Gold in Dem Dare Hills

By | Jan 24, 2017

John W. Marshall had developed a partnership with John Sutter, the founder of Sutter’s Fort, California to build a sawmill. The area around Sutter’s Fort would eventually become Sacramento. Marshall’s job was to oversee the construction and operation of the mill. The location where they decided to build the mill was around 40 miles from Sutter’s Fort along the American River. Work began on the mill in August of 1847, but it was a small discovery on January 24, 1848 that changed the the area, California and the United States. He discovered some shiny rocks in the channel. These rocks were gold.

When the discovery of gold was made, California was still part of Mexico, although it was under the protection of the United States military as a result of the Mexican-American War. It wasn’t until a little over a week later on February 2, 1847 that the treaty ending the war was signed.

Sutter had the dreams of building the area into an agricultural empire and feared that the announcement of gold being discovered would cause a mass search for gold and ruin his plans. Even though he tried to keep the discovery quiet word got out and the search for gold was on. By the end of 1849 the European (American) population had grown to over 100,000 from 15,000. The city of San Francisco alone grew from a quiet, nearly ghost town with an economy based on the sea of around 1000 in 1848 to a booming 25,000 by 1850. San Francisco was the major sea port for imports and exports of the area.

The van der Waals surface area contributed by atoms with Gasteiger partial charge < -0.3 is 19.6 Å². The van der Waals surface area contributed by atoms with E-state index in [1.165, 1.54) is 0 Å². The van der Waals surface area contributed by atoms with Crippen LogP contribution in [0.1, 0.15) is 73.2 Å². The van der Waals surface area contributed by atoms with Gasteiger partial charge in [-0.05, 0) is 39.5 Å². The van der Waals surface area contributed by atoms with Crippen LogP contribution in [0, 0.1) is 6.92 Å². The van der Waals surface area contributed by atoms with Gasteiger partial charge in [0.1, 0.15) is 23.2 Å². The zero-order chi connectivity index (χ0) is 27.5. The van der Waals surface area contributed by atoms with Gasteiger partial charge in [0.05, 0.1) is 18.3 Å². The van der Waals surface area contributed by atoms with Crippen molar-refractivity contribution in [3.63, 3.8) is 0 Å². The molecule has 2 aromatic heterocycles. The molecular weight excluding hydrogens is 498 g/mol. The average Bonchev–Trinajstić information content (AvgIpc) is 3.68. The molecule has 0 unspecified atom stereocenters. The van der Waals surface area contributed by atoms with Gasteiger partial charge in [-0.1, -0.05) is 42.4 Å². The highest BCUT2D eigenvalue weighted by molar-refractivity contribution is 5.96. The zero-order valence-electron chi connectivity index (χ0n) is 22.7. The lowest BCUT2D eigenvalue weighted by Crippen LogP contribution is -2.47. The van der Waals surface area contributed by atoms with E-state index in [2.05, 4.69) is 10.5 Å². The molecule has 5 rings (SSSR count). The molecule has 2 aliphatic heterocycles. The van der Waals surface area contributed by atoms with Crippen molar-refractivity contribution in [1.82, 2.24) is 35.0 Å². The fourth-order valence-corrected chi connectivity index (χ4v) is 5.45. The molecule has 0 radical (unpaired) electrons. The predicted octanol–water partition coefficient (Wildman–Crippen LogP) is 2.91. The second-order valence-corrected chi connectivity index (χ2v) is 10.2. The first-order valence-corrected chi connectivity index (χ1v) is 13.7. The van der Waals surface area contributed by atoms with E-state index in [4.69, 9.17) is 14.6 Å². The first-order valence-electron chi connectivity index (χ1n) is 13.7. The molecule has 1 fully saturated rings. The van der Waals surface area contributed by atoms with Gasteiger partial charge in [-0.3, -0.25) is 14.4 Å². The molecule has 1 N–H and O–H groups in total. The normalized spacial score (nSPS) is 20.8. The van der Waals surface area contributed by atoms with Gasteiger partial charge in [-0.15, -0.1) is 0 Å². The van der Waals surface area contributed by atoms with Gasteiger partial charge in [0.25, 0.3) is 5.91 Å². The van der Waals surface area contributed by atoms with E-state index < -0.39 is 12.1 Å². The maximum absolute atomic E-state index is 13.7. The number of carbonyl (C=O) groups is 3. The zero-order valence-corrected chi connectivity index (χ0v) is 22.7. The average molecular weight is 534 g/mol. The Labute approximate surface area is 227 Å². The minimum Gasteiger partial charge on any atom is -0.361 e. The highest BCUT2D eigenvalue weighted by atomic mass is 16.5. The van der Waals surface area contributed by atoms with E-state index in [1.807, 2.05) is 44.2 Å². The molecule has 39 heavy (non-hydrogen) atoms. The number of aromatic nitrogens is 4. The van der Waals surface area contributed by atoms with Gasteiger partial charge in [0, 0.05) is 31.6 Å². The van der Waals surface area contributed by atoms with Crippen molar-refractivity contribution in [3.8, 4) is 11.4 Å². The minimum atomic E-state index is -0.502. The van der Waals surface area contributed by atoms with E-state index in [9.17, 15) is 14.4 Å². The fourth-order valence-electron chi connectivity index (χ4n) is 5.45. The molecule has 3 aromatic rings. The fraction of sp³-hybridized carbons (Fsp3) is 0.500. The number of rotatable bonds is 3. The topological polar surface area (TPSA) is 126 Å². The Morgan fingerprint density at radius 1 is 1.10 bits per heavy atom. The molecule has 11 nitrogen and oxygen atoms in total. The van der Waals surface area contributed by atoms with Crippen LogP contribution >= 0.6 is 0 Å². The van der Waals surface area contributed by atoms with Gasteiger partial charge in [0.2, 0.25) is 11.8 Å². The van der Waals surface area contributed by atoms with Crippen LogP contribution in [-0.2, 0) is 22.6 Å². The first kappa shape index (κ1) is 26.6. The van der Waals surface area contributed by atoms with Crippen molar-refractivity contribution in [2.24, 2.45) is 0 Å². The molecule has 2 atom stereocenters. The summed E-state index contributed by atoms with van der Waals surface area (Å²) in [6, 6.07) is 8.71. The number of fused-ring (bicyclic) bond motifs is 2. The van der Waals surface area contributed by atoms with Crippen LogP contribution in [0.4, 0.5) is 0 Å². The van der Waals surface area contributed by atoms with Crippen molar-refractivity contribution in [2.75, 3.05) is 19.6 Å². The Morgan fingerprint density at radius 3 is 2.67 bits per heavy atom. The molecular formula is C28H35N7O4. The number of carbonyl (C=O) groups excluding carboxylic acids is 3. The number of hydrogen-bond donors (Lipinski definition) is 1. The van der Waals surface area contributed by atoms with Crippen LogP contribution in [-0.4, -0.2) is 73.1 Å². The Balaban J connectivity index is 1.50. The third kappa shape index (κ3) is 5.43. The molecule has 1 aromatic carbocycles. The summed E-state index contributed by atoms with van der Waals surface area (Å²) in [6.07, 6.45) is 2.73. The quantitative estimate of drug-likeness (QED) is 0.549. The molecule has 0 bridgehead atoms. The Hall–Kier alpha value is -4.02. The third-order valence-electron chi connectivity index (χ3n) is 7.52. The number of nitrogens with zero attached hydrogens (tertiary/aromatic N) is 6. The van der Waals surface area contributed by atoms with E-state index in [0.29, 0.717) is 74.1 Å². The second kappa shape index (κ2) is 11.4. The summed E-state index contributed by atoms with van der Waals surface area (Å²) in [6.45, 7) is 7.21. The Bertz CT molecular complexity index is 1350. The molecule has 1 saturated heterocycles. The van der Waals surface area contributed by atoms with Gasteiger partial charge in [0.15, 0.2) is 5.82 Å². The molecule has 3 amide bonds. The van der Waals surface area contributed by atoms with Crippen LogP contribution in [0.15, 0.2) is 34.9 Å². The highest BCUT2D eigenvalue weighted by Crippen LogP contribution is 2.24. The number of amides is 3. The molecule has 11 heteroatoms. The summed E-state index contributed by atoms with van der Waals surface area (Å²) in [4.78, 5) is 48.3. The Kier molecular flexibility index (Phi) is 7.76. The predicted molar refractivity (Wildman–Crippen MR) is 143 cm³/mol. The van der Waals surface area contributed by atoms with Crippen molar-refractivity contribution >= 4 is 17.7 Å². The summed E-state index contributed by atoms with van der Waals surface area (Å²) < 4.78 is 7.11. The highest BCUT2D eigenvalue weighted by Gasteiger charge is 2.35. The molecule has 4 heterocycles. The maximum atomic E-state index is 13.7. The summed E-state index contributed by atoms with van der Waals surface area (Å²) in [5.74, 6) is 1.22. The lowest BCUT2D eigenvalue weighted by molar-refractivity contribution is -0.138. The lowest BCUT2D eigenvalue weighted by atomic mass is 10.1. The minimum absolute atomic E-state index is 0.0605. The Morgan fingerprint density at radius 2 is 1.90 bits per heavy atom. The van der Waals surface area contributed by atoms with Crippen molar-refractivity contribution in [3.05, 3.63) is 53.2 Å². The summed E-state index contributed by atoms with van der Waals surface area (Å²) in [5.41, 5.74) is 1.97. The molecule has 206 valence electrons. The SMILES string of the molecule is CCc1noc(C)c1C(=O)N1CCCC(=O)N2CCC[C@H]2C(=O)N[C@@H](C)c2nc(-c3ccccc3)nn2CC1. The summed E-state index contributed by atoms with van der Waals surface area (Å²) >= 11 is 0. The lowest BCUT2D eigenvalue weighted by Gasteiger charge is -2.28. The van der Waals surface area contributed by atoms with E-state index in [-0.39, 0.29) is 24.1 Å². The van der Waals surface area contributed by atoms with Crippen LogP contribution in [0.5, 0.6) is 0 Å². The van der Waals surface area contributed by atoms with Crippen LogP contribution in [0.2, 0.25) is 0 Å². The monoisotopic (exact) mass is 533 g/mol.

At the time that gold was discovered in California, William T. Sherman, yes the same Sherman who marched across Georgia in 1864 during the Civil War, was a Lieutenant stationed in California. By 1853 he had resigned his commission and became the President of the Bank of San Francisco. The bank would fail in 1857 and he left California for Kansas and then Louisiana, before going north after Louisiana seceded. The rest as they say is history.

1849 was the year of the gold rush and those who went to California in 1849 are commonly known as 49ers. Today many of the gold rush towns such as Placerville, Auburn, Grass Valley, Coloma, Jackson, and Sonora are connected by California route 49.

However, Marshall’s life, as did Sutter’s, was negatively effected by the discovery of gold. The sawmill failed when all able-bodied men left in search of gold. By the end of his life Marshall was penniless. But he is still remembered since in 1890 a monument was built over his grave that overlooks the area where he discovered the gold. On top of the monument is a statue of Marshall pointing to the spot where he found the gold.


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